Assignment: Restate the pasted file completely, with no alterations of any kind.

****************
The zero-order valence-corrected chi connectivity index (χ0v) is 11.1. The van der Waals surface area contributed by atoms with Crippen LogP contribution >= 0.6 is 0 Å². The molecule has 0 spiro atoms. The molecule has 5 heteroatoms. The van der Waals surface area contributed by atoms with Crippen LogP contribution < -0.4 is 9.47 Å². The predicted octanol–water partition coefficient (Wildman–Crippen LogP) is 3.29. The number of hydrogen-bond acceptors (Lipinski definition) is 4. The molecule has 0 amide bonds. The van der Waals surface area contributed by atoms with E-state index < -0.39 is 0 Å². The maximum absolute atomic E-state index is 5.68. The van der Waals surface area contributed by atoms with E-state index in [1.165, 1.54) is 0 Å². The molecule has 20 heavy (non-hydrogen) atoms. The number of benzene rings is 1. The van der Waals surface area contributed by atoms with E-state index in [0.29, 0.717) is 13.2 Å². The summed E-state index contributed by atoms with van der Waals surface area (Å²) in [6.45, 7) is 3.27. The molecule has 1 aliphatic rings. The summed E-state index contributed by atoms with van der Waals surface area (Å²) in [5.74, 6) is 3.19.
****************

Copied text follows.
The zero-order valence-corrected chi connectivity index (χ0v) is 11.1. The van der Waals surface area contributed by atoms with Crippen LogP contribution >= 0.6 is 0 Å². The molecule has 0 spiro atoms. The molecule has 5 heteroatoms. The van der Waals surface area contributed by atoms with Crippen LogP contribution < -0.4 is 9.47 Å². The predicted octanol–water partition coefficient (Wildman–Crippen LogP) is 3.29. The number of hydrogen-bond acceptors (Lipinski definition) is 4. The molecule has 0 amide bonds. The van der Waals surface area contributed by atoms with E-state index < -0.39 is 0 Å². The maximum absolute atomic E-state index is 5.68. The van der Waals surface area contributed by atoms with E-state index in [1.165, 1.54) is 0 Å². The molecule has 20 heavy (non-hydrogen) atoms. The number of benzene rings is 1. The van der Waals surface area contributed by atoms with E-state index in [0.29, 0.717) is 13.2 Å². The summed E-state index contributed by atoms with van der Waals surface area (Å²) in [6.45, 7) is 3.27. The molecule has 1 aliphatic rings. The summed E-state index contributed by atoms with van der Waals surface area (Å²) in [5.74, 6) is 3.19.